Range-wide migration corridors and non-breeding areas of a northward expanding Afro-Palaearctic migrant, the European Bee-eater Merops apiaster.
A full annual perspective on sex-biased migration timing in long-distance migratory birds.
Migration, wing morphometry and wing moult in Spanish and House Sparrows from the eastern Balkan Peninsula.
Linking events throughout the annual cycle in a migratory bird?non-breeding period buffers accumulation of carry-over effects.
Loop migration, induced by seasonally different flyway use, in Northern European Barn Swallows.
Spatiotemporal Group Dynamics in a Long-Distance Migratory Bird.
What makes Alpine swift ascend at twilight? Novel geolocators reveal year-round flight behaviour.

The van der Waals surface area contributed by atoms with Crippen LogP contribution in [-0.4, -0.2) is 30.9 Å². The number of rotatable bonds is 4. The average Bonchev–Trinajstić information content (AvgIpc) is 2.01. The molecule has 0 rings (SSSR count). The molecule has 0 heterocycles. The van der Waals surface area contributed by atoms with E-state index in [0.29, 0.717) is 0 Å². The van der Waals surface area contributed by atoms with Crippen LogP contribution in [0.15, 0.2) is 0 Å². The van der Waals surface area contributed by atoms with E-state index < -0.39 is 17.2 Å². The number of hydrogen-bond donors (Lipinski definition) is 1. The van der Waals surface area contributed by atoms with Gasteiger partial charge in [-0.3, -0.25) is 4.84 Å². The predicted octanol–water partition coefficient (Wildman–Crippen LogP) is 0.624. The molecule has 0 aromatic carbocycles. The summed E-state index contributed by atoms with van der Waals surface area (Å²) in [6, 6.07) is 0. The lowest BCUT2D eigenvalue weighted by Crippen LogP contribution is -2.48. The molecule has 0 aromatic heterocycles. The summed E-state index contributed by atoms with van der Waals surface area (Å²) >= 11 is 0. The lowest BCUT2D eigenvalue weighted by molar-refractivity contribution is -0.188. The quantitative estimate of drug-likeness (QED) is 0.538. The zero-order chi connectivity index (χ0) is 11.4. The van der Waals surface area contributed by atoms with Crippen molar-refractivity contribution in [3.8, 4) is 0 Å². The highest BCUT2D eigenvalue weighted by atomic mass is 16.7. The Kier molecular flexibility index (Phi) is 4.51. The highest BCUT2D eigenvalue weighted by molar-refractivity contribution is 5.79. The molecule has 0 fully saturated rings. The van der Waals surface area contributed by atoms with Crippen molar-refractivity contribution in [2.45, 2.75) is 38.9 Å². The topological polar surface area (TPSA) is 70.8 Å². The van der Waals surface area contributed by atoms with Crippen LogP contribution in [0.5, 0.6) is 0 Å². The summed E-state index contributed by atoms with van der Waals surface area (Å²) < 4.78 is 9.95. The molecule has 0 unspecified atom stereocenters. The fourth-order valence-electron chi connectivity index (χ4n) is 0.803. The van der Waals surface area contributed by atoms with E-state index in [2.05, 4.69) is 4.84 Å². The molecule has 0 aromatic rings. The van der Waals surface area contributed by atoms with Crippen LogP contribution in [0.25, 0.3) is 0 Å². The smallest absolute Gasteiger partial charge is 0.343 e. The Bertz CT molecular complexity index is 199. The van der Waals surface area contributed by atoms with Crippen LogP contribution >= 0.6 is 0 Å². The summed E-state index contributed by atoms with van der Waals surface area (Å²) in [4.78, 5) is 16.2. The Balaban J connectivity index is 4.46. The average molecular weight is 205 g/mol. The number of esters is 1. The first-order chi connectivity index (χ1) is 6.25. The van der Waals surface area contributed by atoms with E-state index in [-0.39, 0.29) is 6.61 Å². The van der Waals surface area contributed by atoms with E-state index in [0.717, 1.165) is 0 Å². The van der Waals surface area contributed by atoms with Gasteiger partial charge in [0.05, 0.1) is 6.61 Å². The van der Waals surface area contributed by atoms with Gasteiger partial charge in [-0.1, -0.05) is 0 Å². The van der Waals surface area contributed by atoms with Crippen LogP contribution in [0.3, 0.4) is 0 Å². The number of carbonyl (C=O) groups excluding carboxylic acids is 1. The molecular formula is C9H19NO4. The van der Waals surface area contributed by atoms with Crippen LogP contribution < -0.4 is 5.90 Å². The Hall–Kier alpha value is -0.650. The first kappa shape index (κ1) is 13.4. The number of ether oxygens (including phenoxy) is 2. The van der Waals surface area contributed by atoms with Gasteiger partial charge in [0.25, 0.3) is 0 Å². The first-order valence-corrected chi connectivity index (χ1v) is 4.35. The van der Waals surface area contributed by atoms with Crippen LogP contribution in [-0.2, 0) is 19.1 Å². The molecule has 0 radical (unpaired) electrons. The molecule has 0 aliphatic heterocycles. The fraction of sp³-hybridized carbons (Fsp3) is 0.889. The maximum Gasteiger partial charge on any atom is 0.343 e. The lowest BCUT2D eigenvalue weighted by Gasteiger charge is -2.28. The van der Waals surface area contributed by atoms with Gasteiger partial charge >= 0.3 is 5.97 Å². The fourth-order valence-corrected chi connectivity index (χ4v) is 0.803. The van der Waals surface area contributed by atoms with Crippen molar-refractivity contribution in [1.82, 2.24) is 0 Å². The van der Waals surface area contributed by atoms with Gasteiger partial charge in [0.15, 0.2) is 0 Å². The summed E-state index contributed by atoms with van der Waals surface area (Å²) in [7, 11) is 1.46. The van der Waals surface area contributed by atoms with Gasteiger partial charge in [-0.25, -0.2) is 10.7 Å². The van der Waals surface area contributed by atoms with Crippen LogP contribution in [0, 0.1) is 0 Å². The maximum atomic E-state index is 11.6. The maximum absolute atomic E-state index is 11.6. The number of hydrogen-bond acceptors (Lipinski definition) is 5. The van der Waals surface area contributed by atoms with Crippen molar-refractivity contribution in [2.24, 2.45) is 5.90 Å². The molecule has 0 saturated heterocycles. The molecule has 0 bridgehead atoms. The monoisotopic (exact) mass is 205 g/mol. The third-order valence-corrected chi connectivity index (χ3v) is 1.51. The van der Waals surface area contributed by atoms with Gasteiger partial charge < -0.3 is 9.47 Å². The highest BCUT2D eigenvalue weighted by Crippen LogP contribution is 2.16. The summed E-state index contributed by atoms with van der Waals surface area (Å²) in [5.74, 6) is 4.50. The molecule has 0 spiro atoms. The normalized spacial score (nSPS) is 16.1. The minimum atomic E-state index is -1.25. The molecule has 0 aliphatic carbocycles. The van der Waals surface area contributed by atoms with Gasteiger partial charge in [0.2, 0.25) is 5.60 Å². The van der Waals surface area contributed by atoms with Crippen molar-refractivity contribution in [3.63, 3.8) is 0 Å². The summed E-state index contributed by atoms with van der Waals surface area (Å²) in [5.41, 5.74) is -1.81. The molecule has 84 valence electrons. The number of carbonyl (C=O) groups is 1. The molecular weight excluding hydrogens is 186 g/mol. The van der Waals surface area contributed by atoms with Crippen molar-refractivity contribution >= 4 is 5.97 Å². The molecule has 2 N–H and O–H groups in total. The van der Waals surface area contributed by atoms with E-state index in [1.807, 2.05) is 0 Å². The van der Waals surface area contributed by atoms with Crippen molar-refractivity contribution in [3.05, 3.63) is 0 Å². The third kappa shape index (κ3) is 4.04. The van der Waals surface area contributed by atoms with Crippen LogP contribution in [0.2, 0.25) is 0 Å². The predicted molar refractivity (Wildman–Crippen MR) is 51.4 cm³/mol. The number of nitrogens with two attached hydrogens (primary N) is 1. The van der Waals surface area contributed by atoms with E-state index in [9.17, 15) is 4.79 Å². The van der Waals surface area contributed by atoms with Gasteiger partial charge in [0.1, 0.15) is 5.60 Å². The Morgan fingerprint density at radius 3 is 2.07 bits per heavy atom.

Cold spell en route delays spring arrival and decreases apparent survival in a long?distance migratory songbird.
Dependencies in the timing of activities weaken over the annual cycle in a long-distance migratory bird.
Timing is crucial for consequences of migratory connectivity.
Breeding latitude leads to different temporal but not spatial organization of the annual cycle in a long-distance migrant.
Shifts in vegetation phenology along flyways entail varying risks of mistiming in a migratory songbird.
Repeatability of individual migration routes, wintering sites, and timing in a long-distance migrant bird.
Timing of migration and residence areas during the non-breeding period of barn swallows Hirundo rustica in relation to sex and population.
Directional shifts in migration pattern of rollers (Coracias garrulus) from a western European population.
Individual migration timing of common nightingales is tuned with vegetation and prey phenology at breeding sites.